As a share of the American electorate, however, the anti-imperialist left is in the single-digit range. Support for Putin has come more from the right, from Trump and some of his allies.

After Putin recognized two portions of Ukraine as independent countries — the final pretext for invasion — Trump repeated his long-standing praise for the Russian leader, recounting to a conservative radio talk show on Tuesday how he had watched Putin’s declaration on television.

“I said, ‘This is genius.’ Putin declares a big portion of the Ukraine — of Ukraine — Putin declares it as independent,” Trump said. “Oh, that’s wonderful. So, Putin is now saying, ‘It’s independent,’ a large section of Ukraine. I said, ‘How smart is that?’ And he’s gonna go in and be a peacekeeper.”

“They’re gonna keep peace all right,” he added. “Here’s a guy who’s very savvy.”

Trump returned to the theme the next day.

“I mean he’s taking over a country for $2 worth of sanctions,” he told an audience of donors and Republican lawmakers at his Mar-a-Lago resort in Florida, according to news reports. “I’d say that’s pretty smart.”

A highly visible coterie of pro-Trump figures have adopted the same position. Trump’s former strategist, Steve Bannon, for example, has hailed Putin as an upholder of traditional values, singling out for praise the Russian leader’s opposition to gay rights. That mirrors a strategy Putin has used of allying himself with conservative nationalists and the Russian Orthodox Church, including the passage of a law in 2013 that the Kremlin has used to shut down LGBTQ organizations and websites and ban services for gay youth.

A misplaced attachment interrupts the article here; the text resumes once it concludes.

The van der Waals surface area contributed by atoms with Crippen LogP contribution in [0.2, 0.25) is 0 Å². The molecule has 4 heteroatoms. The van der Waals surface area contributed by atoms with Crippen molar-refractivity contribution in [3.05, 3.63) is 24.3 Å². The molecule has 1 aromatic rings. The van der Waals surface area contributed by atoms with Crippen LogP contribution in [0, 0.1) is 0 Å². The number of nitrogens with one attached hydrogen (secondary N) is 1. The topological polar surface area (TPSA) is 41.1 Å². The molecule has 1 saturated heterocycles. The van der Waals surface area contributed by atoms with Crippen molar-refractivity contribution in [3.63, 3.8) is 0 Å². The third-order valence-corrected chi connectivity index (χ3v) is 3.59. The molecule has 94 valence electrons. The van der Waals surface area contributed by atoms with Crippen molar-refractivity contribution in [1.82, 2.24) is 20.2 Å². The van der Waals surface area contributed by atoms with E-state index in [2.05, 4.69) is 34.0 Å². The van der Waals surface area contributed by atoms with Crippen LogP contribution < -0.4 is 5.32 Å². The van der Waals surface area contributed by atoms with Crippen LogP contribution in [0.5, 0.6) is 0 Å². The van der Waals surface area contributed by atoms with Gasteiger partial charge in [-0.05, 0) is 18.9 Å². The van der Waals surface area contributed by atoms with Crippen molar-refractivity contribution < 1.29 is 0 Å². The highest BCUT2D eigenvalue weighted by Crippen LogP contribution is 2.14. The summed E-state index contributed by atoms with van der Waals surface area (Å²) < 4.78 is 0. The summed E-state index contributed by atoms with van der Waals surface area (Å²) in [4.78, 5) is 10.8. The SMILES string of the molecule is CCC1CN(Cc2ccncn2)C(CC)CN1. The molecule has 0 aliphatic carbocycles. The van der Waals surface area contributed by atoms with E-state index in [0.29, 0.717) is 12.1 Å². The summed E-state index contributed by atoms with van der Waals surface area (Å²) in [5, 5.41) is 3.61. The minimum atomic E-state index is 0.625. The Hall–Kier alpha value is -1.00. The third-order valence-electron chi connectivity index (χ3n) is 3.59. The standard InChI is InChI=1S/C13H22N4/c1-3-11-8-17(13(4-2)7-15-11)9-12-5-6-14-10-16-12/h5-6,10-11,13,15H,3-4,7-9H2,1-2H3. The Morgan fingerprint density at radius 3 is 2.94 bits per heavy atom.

Outside of Trump, the most high-profile conservative defender of the Russian leader has been Carlson, who, the day before Russia launched its full-scale attack on Ukraine, called that country “a pure client state of the United States State Department.”


Americans have been told “it’s your patriotic duty to hate Vladimir Putin,” Carlson said, and as a result of that hatred, “all of us are about to suffer.”

Despite the large audiences those figures draw, they’ve had limited impact on the views of Republican voters.

A poll in January by YouGov for the Economist magazine found, for example, that only about 1 in 6 Republicans held a favorable impression of Putin; nearly half viewed him very unfavorably. Republicans were only slightly more likely than Democrats to hold a favorable view of the Russian leader.

Similarly, the latest annual survey by the Chicago Council on Global Affairs found that only a tiny share of the public in either party, 2% to 3%, viewed Russia as “an ally — a country that shares or interests and values.” About 1 in 5 Republicans and about 1 in 8 Democrats viewed Russia as “a necessary partner — a country we must strategically cooperate with.”

About two-thirds of Americans in both parties viewed Russia as either “a rival” or “an adversary,” with Republicans about evenly split between the two and Democrats favoring the more adverse description by about 2-1.

Finally, a poll taken Saturday through Wednesday by Echelon Insights, a Republican firm, found that only about 1 in 5 Republican voters thought Biden was being “too aggressive” in his approach to Ukraine. Two-thirds thought he was either being “too cautious” (44%) or “about right” (16%) while the rest were unsure.


The best gauge of public opinion, however, sometimes comes from watching how elected officials behave, and the verdict there was unequivocal.

“Vladimir Putin’s invasion of Ukraine is reckless and evil,” declared House Republican leader Kevin McCarthy (R-Bakersfield), who only rarely shows daylight between his positions and Trump’s.